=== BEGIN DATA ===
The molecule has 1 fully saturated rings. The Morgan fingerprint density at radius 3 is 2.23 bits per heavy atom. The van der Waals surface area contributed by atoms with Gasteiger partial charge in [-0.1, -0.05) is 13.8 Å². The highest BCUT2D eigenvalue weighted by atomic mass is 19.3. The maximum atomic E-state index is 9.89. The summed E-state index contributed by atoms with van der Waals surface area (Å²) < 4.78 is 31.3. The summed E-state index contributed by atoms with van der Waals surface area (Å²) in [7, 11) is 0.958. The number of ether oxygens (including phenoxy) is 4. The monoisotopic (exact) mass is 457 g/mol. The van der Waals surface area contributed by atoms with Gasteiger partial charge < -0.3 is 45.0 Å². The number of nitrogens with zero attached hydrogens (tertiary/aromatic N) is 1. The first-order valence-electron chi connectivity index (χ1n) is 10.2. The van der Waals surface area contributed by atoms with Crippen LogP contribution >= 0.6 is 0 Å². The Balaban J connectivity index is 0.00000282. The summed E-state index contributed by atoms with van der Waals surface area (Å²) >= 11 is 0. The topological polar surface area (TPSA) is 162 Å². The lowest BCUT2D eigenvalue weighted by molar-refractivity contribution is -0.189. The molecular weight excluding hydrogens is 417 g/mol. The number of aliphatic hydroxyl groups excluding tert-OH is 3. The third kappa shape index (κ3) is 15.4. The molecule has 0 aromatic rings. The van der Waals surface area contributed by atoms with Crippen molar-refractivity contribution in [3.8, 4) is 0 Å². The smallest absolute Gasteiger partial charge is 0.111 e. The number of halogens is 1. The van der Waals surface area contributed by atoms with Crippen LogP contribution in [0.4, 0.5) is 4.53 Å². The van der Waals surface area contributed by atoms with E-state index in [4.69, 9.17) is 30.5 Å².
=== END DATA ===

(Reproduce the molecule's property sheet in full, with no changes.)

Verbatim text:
The molecule has 1 fully saturated rings. The Morgan fingerprint density at radius 3 is 2.23 bits per heavy atom. The van der Waals surface area contributed by atoms with Gasteiger partial charge in [-0.1, -0.05) is 13.8 Å². The highest BCUT2D eigenvalue weighted by atomic mass is 19.3. The maximum atomic E-state index is 9.89. The summed E-state index contributed by atoms with van der Waals surface area (Å²) < 4.78 is 31.3. The summed E-state index contributed by atoms with van der Waals surface area (Å²) in [7, 11) is 0.958. The number of ether oxygens (including phenoxy) is 4. The monoisotopic (exact) mass is 457 g/mol. The van der Waals surface area contributed by atoms with Gasteiger partial charge < -0.3 is 45.0 Å². The number of nitrogens with zero attached hydrogens (tertiary/aromatic N) is 1. The first-order valence-electron chi connectivity index (χ1n) is 10.2. The van der Waals surface area contributed by atoms with Crippen LogP contribution >= 0.6 is 0 Å². The Balaban J connectivity index is 0.00000282. The summed E-state index contributed by atoms with van der Waals surface area (Å²) >= 11 is 0. The topological polar surface area (TPSA) is 162 Å². The lowest BCUT2D eigenvalue weighted by molar-refractivity contribution is -0.189. The molecular weight excluding hydrogens is 417 g/mol. The number of aliphatic hydroxyl groups excluding tert-OH is 3. The third kappa shape index (κ3) is 15.4. The molecule has 0 aromatic rings. The van der Waals surface area contributed by atoms with Crippen molar-refractivity contribution in [3.8, 4) is 0 Å². The smallest absolute Gasteiger partial charge is 0.111 e. The number of halogens is 1. The van der Waals surface area contributed by atoms with Crippen LogP contribution in [0.4, 0.5) is 4.53 Å². The van der Waals surface area contributed by atoms with E-state index in [4.69, 9.17) is 30.5 Å².